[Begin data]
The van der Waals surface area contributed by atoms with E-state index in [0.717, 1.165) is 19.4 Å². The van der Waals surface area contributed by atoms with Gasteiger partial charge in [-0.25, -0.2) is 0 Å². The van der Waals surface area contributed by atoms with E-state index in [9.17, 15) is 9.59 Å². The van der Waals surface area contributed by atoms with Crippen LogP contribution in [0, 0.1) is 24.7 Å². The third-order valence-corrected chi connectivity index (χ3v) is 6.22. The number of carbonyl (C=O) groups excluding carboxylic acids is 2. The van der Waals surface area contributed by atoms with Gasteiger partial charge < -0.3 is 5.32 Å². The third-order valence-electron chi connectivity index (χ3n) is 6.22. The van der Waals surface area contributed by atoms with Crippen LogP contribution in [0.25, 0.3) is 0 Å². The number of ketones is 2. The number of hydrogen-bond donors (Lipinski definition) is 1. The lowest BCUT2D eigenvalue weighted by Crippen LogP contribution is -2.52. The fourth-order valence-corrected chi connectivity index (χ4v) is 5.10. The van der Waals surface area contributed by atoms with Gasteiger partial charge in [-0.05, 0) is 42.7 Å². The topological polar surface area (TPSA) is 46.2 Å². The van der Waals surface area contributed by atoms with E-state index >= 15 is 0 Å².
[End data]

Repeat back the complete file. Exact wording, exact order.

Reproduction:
The van der Waals surface area contributed by atoms with E-state index in [0.717, 1.165) is 19.4 Å². The van der Waals surface area contributed by atoms with Gasteiger partial charge in [-0.25, -0.2) is 0 Å². The van der Waals surface area contributed by atoms with E-state index in [9.17, 15) is 9.59 Å². The van der Waals surface area contributed by atoms with Crippen LogP contribution in [0, 0.1) is 24.7 Å². The third-order valence-corrected chi connectivity index (χ3v) is 6.22. The number of carbonyl (C=O) groups excluding carboxylic acids is 2. The van der Waals surface area contributed by atoms with Gasteiger partial charge < -0.3 is 5.32 Å². The third-order valence-electron chi connectivity index (χ3n) is 6.22. The van der Waals surface area contributed by atoms with Crippen LogP contribution in [0.25, 0.3) is 0 Å². The number of ketones is 2. The number of hydrogen-bond donors (Lipinski definition) is 1. The lowest BCUT2D eigenvalue weighted by Crippen LogP contribution is -2.52. The fourth-order valence-corrected chi connectivity index (χ4v) is 5.10. The van der Waals surface area contributed by atoms with Gasteiger partial charge in [-0.05, 0) is 42.7 Å². The topological polar surface area (TPSA) is 46.2 Å². The van der Waals surface area contributed by atoms with E-state index >= 15 is 0 Å².